For the mental health conversation to continue developing effectively, we need to ensure it includes everybody.
– Guest feature by Niall Underwood.
It’s fair to say that as a society, we’ve made some progress in recent years when it comes to opening up conversations surrounding mental health. ‘Generation Z’ is much better than any of its predecessors at discussing issues relating to its psychological and emotional wellbeing; for all its faults, social media has provided an open forum, within which people can say ‘I’m not OK’ and seek the support of their peers. Very recently, our Government appears to have tuned into these fresh, dynamic conversations, responding with the appointment of Jackie Doyle-Price MP in October 2018 as Minister for Mental Health, Inequalities and Suicide Prevention – a newly created role, believed to be the world’s first of its kind.
From this discussion, two words ring out clearly: ‘depression’ and ‘anxiety’. It’s true that many of us experience depression and anxiety, and it’s excellent if The System is becoming more supportive, but what about all of the other mental health conditions that exist? Who’s talking about personality disorders, eating disorders, dissociative disorders, obsessive-compulsive disorders, bipolar disorder, PTSD or schizophrenia? If I’m feeling in danger of becoming depressed, I know that I can go to see my GP or my psychotherapist to seek support with it. If I’m experiencing an exacerbated period of anxiety, I know that I can inform my employer, buy some Kalms and reach out to a friend to chat about what may be causing this. But what do I do if I’m experiencing a more delicate mental episode? In a country where – according to gov.uk – three out of every 100 people will experience psychosis in their lifetime, isn’t it time to open up this conversation to include more than two issues?
Ok, so, we’ve agreed that it would be counterproductive to exclude severe mental illness from our inclusive mental health discourse. Now that we’ve addressed the subject matter, we need to look at who it is that has a voice. Naturally, LGBTQI+ and BAME communities have their own experiences in this field. The charity Stonewall published in a 2017 report that 45% of trans young people had attempted to take their own life. According to mentalhealth.org, Afro-Caribbean people living in the UK are less likely than other ethnic groups to suffer from common mental disorders, such as depression and anxiety. However, Afro-Caribbean people are also up to five times more likely to be diagnosed with and admitted to hospital for Schizophrenia. Is it possible that, on the grounds of race/ethnicity and (somewhat ironically) severe mental illness, this conversation has excluded the very people who most need to be in it? And, beyond the conversation itself, how far will authorities such as Jackie Doyle-Price MP go to ensure the effectiveness of their strategies at understanding and tackling the issue of mental health within minorities?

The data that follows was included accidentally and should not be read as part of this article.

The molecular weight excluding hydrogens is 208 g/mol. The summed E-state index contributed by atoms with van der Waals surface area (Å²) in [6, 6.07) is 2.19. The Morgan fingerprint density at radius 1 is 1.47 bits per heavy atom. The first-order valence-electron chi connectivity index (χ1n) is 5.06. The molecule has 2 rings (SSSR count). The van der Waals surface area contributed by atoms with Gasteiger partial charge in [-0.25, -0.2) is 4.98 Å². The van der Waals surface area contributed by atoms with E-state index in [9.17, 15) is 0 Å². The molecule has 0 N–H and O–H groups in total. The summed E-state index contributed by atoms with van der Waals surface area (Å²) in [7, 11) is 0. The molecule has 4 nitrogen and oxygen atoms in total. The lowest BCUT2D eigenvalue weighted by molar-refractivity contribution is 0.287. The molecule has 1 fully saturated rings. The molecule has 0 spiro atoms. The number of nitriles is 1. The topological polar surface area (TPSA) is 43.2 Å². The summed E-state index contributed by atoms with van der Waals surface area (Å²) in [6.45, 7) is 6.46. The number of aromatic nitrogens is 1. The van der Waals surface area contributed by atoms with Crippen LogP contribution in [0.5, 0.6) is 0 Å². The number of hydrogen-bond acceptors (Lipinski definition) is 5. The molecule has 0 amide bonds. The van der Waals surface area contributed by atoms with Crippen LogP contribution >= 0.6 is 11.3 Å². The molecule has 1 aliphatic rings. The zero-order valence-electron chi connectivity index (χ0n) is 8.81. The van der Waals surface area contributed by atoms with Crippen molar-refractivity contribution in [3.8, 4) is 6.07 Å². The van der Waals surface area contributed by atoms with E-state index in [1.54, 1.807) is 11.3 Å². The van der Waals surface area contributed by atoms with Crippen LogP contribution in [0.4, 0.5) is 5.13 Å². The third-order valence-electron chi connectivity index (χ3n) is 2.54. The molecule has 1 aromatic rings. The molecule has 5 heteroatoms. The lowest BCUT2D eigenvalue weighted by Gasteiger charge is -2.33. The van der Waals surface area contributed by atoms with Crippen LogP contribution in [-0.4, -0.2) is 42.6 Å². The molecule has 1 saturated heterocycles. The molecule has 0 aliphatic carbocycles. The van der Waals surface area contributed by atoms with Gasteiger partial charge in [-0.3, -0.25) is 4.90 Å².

As with many mental health issues, simple steps can be made by doing one thing; talking. Any changes we’ve seen over the past few years in the way mental health is approached by schools, media, brands, families – all of those have been initiated by real people facing real issues and talking about them. Social media gives people space to promote any number of things, many of which are thought to be detrimental to our mental health. It’s up to us to decide whether we use Instagram to bully and body shame our peers, or to ask for and offer help. It may feel difficult to Snapchat a friend saying ‘I’m not OK’, but it’s important to remember that when you do, you’re widening the conversation and helping everyone. The private Snapchat you send to your bestie is a public appeal from us to the Government, and it’s one that says ‘we’re not OK’.